IN THE INTEREST OF A.K. and O.S., Minor Children, A.S., Mother, Appellant, G.K., Father, Appellant.
from the Iowa District Court for Scott County, Korie Shippee,
District Associate Judge.
father and mother separately appeal the termination of their
parental rights to two children.
T. Cobie of Brubaker, Flynn & Darland, P.C., Davenport,
for appellant mother.
E. Dusthimer, Davenport, for appellant father.
J. Miller, Attorney General, and Meredith L. Lamberti,
Assistant Attorney General, for appellee State.
Rebecca C. Sharpe of Aitken, Aitken & Sharpe, P.C.,
Bettendorf, attorney and guardian ad litem for minor
Considered by Tabor, P.J., and Mullins and May, JJ.
and Ashley separately appeal from the termination of their
parental rights to two children, six-year-old A.K. and
five-year-old O.S. Gary contends the State did not prove the
grounds to terminate. He also argues the State failed to make
reasonable efforts to reunite him with the children by
providing adequate visitation. Ashely does not challenge the
statutory grounds for termination. Instead, she argues the
State did not make reasonable efforts in considering her
sister as a potential guardian and for the children's
placement. Ashley also argues the court was not acting in the
children's best interests in appointing the Iowa
Department of Human Services (DHS) as the custodian and
guardian and severing her parental relationship despite her
close relationship with the children.
reviewing the record, we find the State offered clear and
convincing evidence of a statutory basis for termination. We
also believe severing the legal relationship with their
parents is in the children's best interests. As is
guardianship with the DHS for the purpose of permanency
through adoption. We further find the DHS acted reasonably in
its efforts to support the parents' attempts to reunify
with the children. We affirm on both appeals.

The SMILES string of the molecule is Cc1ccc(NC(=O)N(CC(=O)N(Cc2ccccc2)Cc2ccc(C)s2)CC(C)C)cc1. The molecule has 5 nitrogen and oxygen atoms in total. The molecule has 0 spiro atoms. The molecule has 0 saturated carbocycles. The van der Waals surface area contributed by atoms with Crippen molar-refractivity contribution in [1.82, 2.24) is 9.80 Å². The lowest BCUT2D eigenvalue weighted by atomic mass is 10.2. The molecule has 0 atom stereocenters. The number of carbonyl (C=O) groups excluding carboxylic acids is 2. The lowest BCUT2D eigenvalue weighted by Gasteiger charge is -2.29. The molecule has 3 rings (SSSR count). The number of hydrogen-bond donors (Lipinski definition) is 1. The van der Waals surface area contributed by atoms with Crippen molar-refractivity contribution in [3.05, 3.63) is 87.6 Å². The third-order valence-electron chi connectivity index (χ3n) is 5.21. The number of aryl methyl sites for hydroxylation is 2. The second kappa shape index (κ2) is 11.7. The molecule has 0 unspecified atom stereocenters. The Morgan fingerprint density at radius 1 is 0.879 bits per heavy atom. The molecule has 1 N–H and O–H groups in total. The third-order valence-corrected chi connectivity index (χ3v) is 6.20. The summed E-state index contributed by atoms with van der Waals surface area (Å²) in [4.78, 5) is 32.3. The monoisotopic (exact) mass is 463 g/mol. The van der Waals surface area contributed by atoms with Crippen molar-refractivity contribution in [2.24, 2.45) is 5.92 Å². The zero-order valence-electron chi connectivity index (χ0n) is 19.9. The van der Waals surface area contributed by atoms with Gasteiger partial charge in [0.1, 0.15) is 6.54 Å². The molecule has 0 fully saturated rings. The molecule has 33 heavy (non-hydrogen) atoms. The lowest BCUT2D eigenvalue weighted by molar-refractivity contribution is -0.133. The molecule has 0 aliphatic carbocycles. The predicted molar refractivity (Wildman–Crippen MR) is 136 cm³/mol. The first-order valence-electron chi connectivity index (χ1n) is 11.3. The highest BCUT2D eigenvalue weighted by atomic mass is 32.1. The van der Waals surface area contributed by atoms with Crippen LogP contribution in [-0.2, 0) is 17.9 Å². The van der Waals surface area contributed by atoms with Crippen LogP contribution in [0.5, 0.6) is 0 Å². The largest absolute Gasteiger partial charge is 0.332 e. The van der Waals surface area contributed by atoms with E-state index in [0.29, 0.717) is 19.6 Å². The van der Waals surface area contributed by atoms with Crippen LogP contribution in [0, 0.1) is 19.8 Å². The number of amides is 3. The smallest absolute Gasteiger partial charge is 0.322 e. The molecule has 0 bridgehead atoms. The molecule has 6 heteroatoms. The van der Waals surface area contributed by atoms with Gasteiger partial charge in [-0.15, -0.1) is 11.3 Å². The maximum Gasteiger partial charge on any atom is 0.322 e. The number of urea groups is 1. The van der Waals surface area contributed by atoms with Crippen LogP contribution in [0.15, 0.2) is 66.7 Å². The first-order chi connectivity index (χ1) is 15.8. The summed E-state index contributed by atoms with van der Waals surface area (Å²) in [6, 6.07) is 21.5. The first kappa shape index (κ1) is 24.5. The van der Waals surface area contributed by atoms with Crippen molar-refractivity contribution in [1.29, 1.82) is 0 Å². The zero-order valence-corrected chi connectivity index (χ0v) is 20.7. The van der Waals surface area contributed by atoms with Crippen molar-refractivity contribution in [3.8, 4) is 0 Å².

Facts and Prior Proceedings
has interacted with this family since 2014 because of
continual concerns for Gary's domestic violence, both
parents' substance abuse, and overall instability.
Throughout this time, both parents resisted services. They
were uncooperative and belligerent with the DHS and service
providers. Both parents have a long history of
substance-abuse and mental-health difficulties with few
attempts at treatment. In foster care, the children have
revealed a significant history of abuse- and neglect-related
trauma through aggressive, violent, and sexualized behaviors.
intervened with the family in October 2016 after police
responded to a domestic violence call at their home. Gary,
under the influence of drugs, threw a hatchet at Ashley while
then two-year-old O.S. was nearby. He ultimately pleaded
guilty to assault with a deadly weapon. Gary has not seen or
spoken to the children since committing that crime.
agreed to receive services and kept the children in her care
but did not consistently show a commitment to providing them
a safe and stable environment. The DHS suspected she
continued her volatile relationship with Gary. She did not
participate in mental-health treatment. She did not have
stable housing. She and the children lived with her sister,
Amanda, for a few months. But the landlord eventually decided
too many people were in the dwelling. Homeless, in September
2017, Ashley voluntarily placed the children in foster care.
December 2017 removal hearing, Gary requested visitation. In
its January 2018 adjudicatory order, the juvenile court
acknowledged Gary's request, but flagged the safety
concerns associated with reestablishing contact after being
out of their lives for more than a year. The court found it
appropriate for Gary to start writing letters and move to
video calls before he moved to in-person interactions.
incorporated the letter-writing requirement into its case
plan in early 2018. But Gary's first letter fell short.
In it, he focused on his own problems and suggested the
children would be returning to his care soon. The DHS offered
to help him rewrite the letter but it never happened. In
September, he penned his second letter. But the
children's therapist recommended the letter not be given
to the children. She said, "[T]he benefit of the letter
does not outweigh the risk at this time to the children's
mental health and behavioral stability." She also said,
"[T]he children have not verbalized any feelings of
wishes to communicate with their biological father during
their time in therapy." Relying on the therapist's
opinion, the DHS did not share this or any other letter with
the children. The court agreed with that decision. Thus, Gary